Well-known member
would these things help ?

You should always set up SPF and DKIM.

PTR requires you have exclusive use of the IP address because there needs to be a 1:1 mapping of IP address to hostname. Usually your hosting provider will take care of this for you though. It only becomes an issue if the PTR needs to resolve to a domain you own (rather than your hosting provider), which would only be the case in very specific circumstances.

DMARC is more difficult to set up and getting it wrong can break your mail deliverability. You'll also need to set up a system for analysing the DMARC reports you'll be sent - most of which are in XML format and not intended to be human-readable.

An ESP will help with setup of all of these - for example, SparkPost make it trivial to set up SPF and DKIM, they take care of the PTR for you and have tutorials on how to set up DMARC.

I haven't been through the process of setting up DMARC for any of my domains yet - I haven't had to time to digest all of the information and understand exactly what the ramifications of each of the settings is, nor do I have the infrastructure in place to handle DMARC reports.
 

Wildcat Media

Well-known member
would these things help ?
I set all of those, and none of them helped on my DigitalOcean server. I was able to receive messages via Gmail, but I had members on other, major providers who would never see my forum emails (conversations, alerts, notifications, whatever...nothing got through).

And it does depend heavily on the hosting provider used, as I've found. Polar opposites, in my case.

Moved to SES and everyone is getting emails again. I just hate giving my money to Amazon...
 

Sim

Well-known member
I set all of those, and none of them helped on my DigitalOcean server

Sending IP address reputation matters more than anything - and SPF/DKIM/etc won't be able to fix it.

Trying to send emails from an IP address which is used by other people to send low quality email or spam, will definitely affect your deliverability.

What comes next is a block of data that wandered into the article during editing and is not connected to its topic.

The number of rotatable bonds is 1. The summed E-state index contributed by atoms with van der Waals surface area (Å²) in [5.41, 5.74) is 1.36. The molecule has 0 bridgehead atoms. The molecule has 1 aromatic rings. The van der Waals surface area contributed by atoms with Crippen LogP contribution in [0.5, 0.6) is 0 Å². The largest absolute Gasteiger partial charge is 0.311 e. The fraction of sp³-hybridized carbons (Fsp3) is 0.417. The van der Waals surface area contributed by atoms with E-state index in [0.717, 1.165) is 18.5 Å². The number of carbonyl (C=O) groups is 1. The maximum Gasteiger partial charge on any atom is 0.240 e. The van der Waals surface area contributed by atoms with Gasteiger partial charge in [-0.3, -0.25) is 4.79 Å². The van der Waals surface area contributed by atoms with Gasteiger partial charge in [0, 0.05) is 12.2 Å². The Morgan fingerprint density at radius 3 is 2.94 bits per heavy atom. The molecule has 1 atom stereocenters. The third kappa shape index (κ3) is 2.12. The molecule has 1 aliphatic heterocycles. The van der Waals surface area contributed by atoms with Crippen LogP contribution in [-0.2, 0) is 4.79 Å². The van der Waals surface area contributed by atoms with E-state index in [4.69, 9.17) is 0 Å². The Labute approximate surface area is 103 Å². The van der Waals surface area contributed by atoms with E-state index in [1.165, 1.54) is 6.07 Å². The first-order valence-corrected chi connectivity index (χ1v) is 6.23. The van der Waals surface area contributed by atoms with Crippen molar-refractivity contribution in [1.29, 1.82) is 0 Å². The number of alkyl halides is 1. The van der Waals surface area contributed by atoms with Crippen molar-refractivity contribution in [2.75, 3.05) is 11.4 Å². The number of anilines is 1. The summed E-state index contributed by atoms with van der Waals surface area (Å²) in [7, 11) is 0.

Sending emails from a new IP address without an existing reputation is also difficult - you need to go through a "warmup" process to ensure maximum deliverability.
 

JOGARA

Member
Over 100k emails a month for me and I use AWS SES. No issues. Takes a few months to build up reputation though.

Never use the host email server for website notifications emails. Only for user accounts such as yourself and other administrators that may have email accounts.
 

arn

Well-known member
We use Sendgrid.com but it's not especially cheap. 200k emails in the last 30 days. In general, email deliverability is a nightmare and I'm happy not to have to deal with it too much, and outsourcing it helps with my sanity.
 

Sim

Well-known member
email deliverability is a nightmare

Yes, deliverability is probably the most challenging part of running any kind of website which sends emails to users these days - but fortunately there are ESPs like Sendgrid/SES/SparkPost/etc who specialise in this type of thing, I would hate to have to manage this stuff myself!
 

duderuud

Well-known member
For years I used own own mailserver but the hassle of keeping that server robust and up to date was just a bit too much.

Nowadays we use Amazon SES. Setting it up is also a bit of a hassle but after that it runs flawlessly.
 

Wildcat Media

Well-known member
Missed opportunity--I should have taken notes while I signed up for it. The only thing that held me up was that they wanted this long, involved description of what we would be using SES for. I had a brief description and they rejected it. Beyond that, it was just a matter of getting signed up for it and configuring everything in the right place. And I'm pretty sure they offered a way to copy and paste whatever we needed to use it in our own application (XF, in other words).